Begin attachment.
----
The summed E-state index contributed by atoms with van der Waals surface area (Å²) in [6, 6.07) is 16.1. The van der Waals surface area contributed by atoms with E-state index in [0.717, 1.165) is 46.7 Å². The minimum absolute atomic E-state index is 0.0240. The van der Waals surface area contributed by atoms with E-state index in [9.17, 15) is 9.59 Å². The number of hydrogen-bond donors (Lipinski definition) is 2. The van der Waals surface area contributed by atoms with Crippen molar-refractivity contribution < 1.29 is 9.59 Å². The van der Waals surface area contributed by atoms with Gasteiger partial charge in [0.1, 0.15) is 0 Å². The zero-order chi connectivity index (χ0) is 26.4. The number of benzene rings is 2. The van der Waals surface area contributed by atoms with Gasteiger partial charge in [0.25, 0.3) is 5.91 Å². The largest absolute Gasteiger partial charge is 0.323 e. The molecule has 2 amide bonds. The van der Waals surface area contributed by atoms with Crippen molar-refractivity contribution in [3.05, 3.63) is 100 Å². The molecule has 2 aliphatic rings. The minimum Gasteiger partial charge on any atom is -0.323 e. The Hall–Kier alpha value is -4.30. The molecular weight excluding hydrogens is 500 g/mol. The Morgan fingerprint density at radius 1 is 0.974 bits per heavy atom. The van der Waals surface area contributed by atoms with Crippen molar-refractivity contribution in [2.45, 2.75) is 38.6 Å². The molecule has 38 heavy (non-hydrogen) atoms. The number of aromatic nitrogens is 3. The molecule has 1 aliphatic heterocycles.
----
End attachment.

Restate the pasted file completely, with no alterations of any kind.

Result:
The summed E-state index contributed by atoms with van der Waals surface area (Å²) in [6, 6.07) is 16.1. The van der Waals surface area contributed by atoms with E-state index in [0.717, 1.165) is 46.7 Å². The minimum absolute atomic E-state index is 0.0240. The van der Waals surface area contributed by atoms with E-state index in [9.17, 15) is 9.59 Å². The number of hydrogen-bond donors (Lipinski definition) is 2. The van der Waals surface area contributed by atoms with Crippen molar-refractivity contribution < 1.29 is 9.59 Å². The van der Waals surface area contributed by atoms with Gasteiger partial charge in [0.1, 0.15) is 0 Å². The zero-order chi connectivity index (χ0) is 26.4. The number of benzene rings is 2. The van der Waals surface area contributed by atoms with Gasteiger partial charge in [0.25, 0.3) is 5.91 Å². The largest absolute Gasteiger partial charge is 0.323 e. The molecule has 2 amide bonds. The van der Waals surface area contributed by atoms with Crippen molar-refractivity contribution in [3.05, 3.63) is 100 Å². The molecule has 2 aliphatic rings. The minimum Gasteiger partial charge on any atom is -0.323 e. The Hall–Kier alpha value is -4.30. The molecular weight excluding hydrogens is 500 g/mol. The Morgan fingerprint density at radius 1 is 0.974 bits per heavy atom. The van der Waals surface area contributed by atoms with Crippen molar-refractivity contribution in [2.45, 2.75) is 38.6 Å². The molecule has 38 heavy (non-hydrogen) atoms. The number of aromatic nitrogens is 3. The molecule has 1 aliphatic heterocycles.